In 2009, Fiona became the first female Detective Superintendent within Operation Trident managing proactive and reactive investigations and taking the national lead for operations against illegal firearms suppliers. She championed opportunities for women, showing that pregnancy in the workplace is not an inhibitor to career progression. To drive greater gender diversity in her teams, she introduced recruitment drives, mentoring groups and support networks, which significantly increased female representation within major crime investigation.

Whilst on Trident, she volunteered and qualified for the additional role of Strategic Firearms Commander (SFC), subsequently managing over 200 high risk firearms operations. She used her expertise and credibility to increase the representation of women SFCs and was recognised by the National Police Superintendents Association for her contribution to the police management of firearms operations.

In 2014, following a national HMIC inspection and the initiation of the Undercover Policing Inquiry, she was appointed National Professionalism lead and continues to support the development of all covert policing functions nationally and internationally.

In 2016 she was appointed Temporary Commander for Major Crime investigation. She led the police response to the Dame Elish Angiolini review and was instrumental in delivering joint CPS/Police improvements to the performance and attrition rate of rape cases.

She also led a think tank of key national strategic leads to deliver National Authorised Professional Practice for rape investigation and national collaboration projects to improve the investigation of sexual assault against children.

In the last two year she has led several covert international and national collaboration projects on behalf of UK policing, delivering policing capabilities to prevent, disrupt and investigate serious and organised crime and terrorism. These have delivered multi million pound savings for UK law enforcement and delivered transformational capability to protect our communities.

She presents at the College of Policing SFC and Counter Terrorism SFC training courses, giving up time to coach and mentor candidates through ongoing accreditation. She has been asked to present at international conferences and continues to support the development of international crime investigation.

She has been a pioneer for female police officers across the UK. Her drive, determination and second-to-none expertise have enabled her to play a key role in advancing female representation at all levels within the police service, in the UK and internationally.

Detective Chief Superintendent Fiona Mallon said: “Being recognised for my service to UK policing is an absolute honour and privilege, one that I could not have achieved without the support of my colleagues, family and friends.”


Queen’s Police Medal (QPM)
Dominic Murphy (Detective Superintendent, Counter Terrorism Command)

Dominic has 26 years' police service and spent the first 11 years of this service in Hertfordshire Constabulary. For the last fifteen years, Dominic has worked for both the Metropolitan Police Anti-terrorist Branch and the Met’s Counter Terrorism Command.

Dominic is a Detective Superintendent and Senior Investigating Officer (SIO) within the CTC and over his service has had a role in a large number of significant terrorism and national security investigations including responding to a number of terrorist attacks both in the UK and overseas.

Dominic has led efforts to identify and repatriate victims of terrorism from a number of incidents in the UK and overseas during this time.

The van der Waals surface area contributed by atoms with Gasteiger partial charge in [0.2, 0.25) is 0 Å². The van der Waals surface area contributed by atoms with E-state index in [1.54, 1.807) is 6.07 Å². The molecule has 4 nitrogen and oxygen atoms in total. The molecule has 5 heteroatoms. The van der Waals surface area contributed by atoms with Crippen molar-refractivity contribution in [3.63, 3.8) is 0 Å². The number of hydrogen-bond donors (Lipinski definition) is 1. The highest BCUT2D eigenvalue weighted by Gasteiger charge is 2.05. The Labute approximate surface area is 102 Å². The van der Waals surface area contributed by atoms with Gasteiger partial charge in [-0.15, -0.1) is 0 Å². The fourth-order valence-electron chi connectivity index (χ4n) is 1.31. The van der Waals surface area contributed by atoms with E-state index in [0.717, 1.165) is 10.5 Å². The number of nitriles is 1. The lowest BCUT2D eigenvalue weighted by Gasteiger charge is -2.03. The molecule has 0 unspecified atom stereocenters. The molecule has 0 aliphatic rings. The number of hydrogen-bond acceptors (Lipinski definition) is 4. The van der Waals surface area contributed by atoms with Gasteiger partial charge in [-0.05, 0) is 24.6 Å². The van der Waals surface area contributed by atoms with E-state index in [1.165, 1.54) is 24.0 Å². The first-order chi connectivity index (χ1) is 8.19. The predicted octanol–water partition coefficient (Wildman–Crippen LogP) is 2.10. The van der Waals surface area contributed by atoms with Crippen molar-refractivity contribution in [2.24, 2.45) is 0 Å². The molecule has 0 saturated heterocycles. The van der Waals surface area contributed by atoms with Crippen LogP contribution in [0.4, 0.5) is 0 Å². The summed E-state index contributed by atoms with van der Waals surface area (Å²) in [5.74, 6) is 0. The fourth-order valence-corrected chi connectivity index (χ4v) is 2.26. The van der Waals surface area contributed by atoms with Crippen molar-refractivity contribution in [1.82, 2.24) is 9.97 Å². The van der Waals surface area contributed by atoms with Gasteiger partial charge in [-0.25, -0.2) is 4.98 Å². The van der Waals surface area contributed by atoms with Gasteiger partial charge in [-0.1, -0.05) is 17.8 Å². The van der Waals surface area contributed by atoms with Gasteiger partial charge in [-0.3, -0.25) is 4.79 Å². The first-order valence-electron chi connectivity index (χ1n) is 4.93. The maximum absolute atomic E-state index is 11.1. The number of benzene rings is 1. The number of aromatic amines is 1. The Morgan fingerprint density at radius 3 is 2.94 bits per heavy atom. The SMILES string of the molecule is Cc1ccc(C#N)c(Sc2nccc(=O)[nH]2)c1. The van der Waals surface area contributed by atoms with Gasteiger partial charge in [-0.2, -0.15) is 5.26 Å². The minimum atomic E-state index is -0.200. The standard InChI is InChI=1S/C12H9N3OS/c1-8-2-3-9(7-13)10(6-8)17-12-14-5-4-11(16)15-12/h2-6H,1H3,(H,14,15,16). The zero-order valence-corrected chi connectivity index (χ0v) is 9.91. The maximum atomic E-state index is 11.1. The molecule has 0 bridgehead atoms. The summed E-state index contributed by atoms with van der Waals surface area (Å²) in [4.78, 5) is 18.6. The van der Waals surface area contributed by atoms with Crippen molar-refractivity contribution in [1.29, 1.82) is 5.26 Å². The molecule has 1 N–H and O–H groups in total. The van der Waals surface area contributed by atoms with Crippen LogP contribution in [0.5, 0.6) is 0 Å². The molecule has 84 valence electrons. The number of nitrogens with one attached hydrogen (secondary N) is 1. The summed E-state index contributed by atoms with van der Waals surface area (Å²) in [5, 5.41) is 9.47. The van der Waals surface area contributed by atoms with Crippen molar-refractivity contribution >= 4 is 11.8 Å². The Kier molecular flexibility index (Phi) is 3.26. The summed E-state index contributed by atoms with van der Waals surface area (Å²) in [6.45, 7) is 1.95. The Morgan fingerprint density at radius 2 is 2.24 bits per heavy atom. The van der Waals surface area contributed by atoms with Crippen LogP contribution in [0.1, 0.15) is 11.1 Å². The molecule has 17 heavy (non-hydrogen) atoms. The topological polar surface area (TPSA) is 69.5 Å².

His time in the Anti-Terrorist Branch and Counter Terrorism Command coincided with an extraordinary period in counter terrorism policing, marked by attack plots ranging from the suicide bombings of 7/7, Operation Overt ‘Airlines’ bomb plot, the Alexander Litvinenko poisoning, the Haymarket bomb plot, the brutal murder of Fusilier Lee Rigby, the attack in Sousse, Tunisia and the unprecedented wave of terror attacks in 2017 including both the Westminster and London Bridge marauding terror attacks. Dominic has been involved in every one of these major terror plot investigations as well as countless others and, as a consequence, has gained extensive skills, knowledge and expertise in CT policing.

In 2018, as a Detective Superintendent, Dominic also had a lead role in the investigation into the Salisbury Novichok attack. Dominic is one of the longest-serving senior detectives within counter terrorism investigations a role he continues to perform today.


Member of the Royal Victorian Order (MVO)
Graham Daly (Sergeant, Royalty Protection and then Royalty and Specialist Protection)

Graham has been a highly effective member of Royalty Protection and then Royalty and Specialist Protection (RaSP) Command for a number of years. He has shown commitment to his role, both as a protection officer to senior members of the Royal Family and in other, supporting roles. He has worked long periods away from home throughout his service, giving careful consideration to those he is protecting as well as a very high level of professionalism.

Graham has been deployed on multiple extended tours of duty to Scotland and has been pivotal in the smooth running of the annual protection operation at the tennis championships in Wimbledon, where he has helped run the venue team for many years.


Member of the Royal Victorian Order (MVO)
David Newell (Sergeant, RaSP)

David has been a highly effective member of Royalty and Specialist Protection Command. He has shown absolute commitment to his role. He has worked extraordinary periods away from home throughout his service and has done this with care, compassion and a very high level of professionalism.

He has been deployed on multiple extended tours of duty to Scotland as well as multiple overseas tours and private visits.